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Stephen Brashear/Associated Press
The Cleveland Browns and the NFL draft don’t have the greatest history, but the team’s recent moves are quickly rectifying that.
While the Browns made some flashy signings in the last two offseasons, the current playoff team has found plenty of foundational players through the draft. Baker Mayfield, Myles Garrett, Denzel Ward and Nick Chubb are all “homegrown” talents.
There have been some underwhelming picks too, though. Early returns on Greedy Williams and Grant Delpit have been disappointing thanks to injuries. Austin Corbett—the 33rd overall selection in 2018—was traded to the Rams for a fifth-rounder.
Now that the Browns have established themselves as playoff contenders, the spotlight on these picks will shine brighter. Finding legitimate contributors in the draft could be the difference between a Super Bowl run and sitting at home watching after Wild Card Weekend.
That makes targeting players who might not fit the scheme, pose injury risk or don’t present value where the Browns are slotted to pick bigger risks than they need to be. Each of these prospects should be avoided for Cleveland to maximize its picks during the draft.
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Steve Jacobs/Associated Press
Andre Cisco looks great on paper. He was spotlighted by The Athletic’s Bruce Feldman for his speed and strength combination. Feldman reported Cisco ran a 4.33 laser-timed 40 as well as a blazing 4.1-second shuttle while bench pressing 225 pounds 17 times.
The Browns’ addition of John Johnson III and the hopeful return of Grant Delpit from injury diminishes the need for a safety, but with defensive coordinator Joe Woods’ use of nickel and dime packages, it wouldn’t be surprising to see them add another safety to the roster.
That safety shouldn’t be Cisco despite his physical gifts. He only played two games in 2020 after tearing his ACL in pregame drills at Syracuse. He missed another three games in 2019.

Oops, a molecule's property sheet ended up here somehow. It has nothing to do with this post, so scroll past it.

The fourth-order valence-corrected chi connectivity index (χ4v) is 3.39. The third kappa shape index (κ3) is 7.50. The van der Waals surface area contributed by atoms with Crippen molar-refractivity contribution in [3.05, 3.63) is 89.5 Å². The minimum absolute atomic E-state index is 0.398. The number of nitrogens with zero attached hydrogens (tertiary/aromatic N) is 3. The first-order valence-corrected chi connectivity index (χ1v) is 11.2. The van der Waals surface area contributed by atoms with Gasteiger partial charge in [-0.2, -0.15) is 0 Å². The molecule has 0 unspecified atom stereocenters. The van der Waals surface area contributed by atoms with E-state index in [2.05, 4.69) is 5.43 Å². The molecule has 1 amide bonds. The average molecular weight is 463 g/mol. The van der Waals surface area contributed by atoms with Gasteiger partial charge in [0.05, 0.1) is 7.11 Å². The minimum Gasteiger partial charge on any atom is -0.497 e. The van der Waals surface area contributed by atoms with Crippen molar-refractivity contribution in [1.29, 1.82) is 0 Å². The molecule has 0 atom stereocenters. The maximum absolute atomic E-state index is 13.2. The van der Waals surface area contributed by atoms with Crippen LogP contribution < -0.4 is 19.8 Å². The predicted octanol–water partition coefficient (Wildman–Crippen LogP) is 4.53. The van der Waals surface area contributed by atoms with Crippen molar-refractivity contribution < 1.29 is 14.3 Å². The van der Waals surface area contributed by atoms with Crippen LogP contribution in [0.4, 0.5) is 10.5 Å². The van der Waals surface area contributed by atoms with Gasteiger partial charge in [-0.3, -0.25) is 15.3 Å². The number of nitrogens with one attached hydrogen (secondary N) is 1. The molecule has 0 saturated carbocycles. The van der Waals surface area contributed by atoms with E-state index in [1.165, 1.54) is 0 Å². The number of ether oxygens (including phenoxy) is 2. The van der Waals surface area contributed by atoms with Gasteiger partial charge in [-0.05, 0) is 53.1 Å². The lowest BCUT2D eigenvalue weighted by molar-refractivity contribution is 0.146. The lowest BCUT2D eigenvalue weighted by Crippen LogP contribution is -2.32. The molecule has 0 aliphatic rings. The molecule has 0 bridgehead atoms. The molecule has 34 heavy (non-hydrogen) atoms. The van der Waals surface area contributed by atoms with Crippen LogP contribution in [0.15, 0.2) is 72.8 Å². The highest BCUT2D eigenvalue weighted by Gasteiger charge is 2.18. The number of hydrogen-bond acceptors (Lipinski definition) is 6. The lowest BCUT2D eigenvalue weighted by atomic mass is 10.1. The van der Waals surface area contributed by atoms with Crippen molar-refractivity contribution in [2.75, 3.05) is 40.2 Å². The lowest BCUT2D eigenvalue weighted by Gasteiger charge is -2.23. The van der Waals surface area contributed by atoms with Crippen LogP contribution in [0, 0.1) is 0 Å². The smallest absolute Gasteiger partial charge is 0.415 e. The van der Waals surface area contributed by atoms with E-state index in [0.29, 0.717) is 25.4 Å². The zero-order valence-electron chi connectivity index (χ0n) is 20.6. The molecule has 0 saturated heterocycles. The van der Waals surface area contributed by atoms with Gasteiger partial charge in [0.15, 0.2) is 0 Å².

Cisco is known for his incredible range, but he’s also known for his reckless risk-taking.
In his evaluation, Lance Zierlein of NFL.com noted, “he plays with fearlessness, but his linear, full-speed pursuit diminishes his margin for error greatly and could make him a high-risk safety.”
His injury history and penchant for playing out of control should be enough for the Browns to shy away from using a Day 1 or 2 pick on him.
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Rusty Costanza/Associated Press
The Browns addressed the short-term need for a defensive tackle with a one-year deal for 31-year-old Malik Jackson, but it’s likely the team turns to the draft to build some depth on the interior at some point.
Jordan Elliott is in line to play a bigger role, Andrew Billings is set to come back from injury and Jackson is sure to help. But Sheldon Richardson is in the final year of his contract and is north of 30 years old now.
General manager Andrew Berry would be wise to add another young defensive tackle to the roster, but how much he is willing to pay for one in draft capital will be important. Defensive tackles with limited pass-rush upside are fairly easy to find.
If you’re going to spend a first or even second-round pick on an interior defender, they better have the potential to at least become Jarran Reed, if not Aaron Donald.
For Washington prospect Levi Onwuzurike to even become Reed, he’s going to have to make significant strides quickly in the NFL. The 6’3″ 290-pounder has the build of a pass-rushing defensive tackle but doesn’t have the production to match.
He amassed only seven career sacks in three years with the Huskies before opting out of the 2020 season. Depending on Onwuzurike to become a consistent threat to get to the passer after not playing for more than a year is a gamble that should keep the Browns away from the defensive tackle.
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David Zalubowski/Associated Press
Not to pick on the Washington defensive line here, but Joe Tryon is another prospect who makes sense for Cleveland on paper but not in actuality.
Tryon would have benefitted from showing development in 2020 but opted out. At 6’5″ and 259 pounds, Tryon looks the part of an edge-rusher. But there’s a lot of refinement that is going to need to happen for him to be effective.
Tryon racked up eight sacks in his 2019 campaign but was also one of the few edge prospects who averaged fewer than one tackle for loss per game.
Zierlein also noted the lack of polish in Tryon’s game, saying he has “the traits and athletic profile to move up the draft board, but tape shows he might still need more course work before he’s ready to make a difference in the pros.”
The Browns are already taking a risk on Takk McKinley as part of their defensive end rotation. The priority should be finding immediate difference-makers in the first two rounds at this point. Tryon doesn’t fit that profile.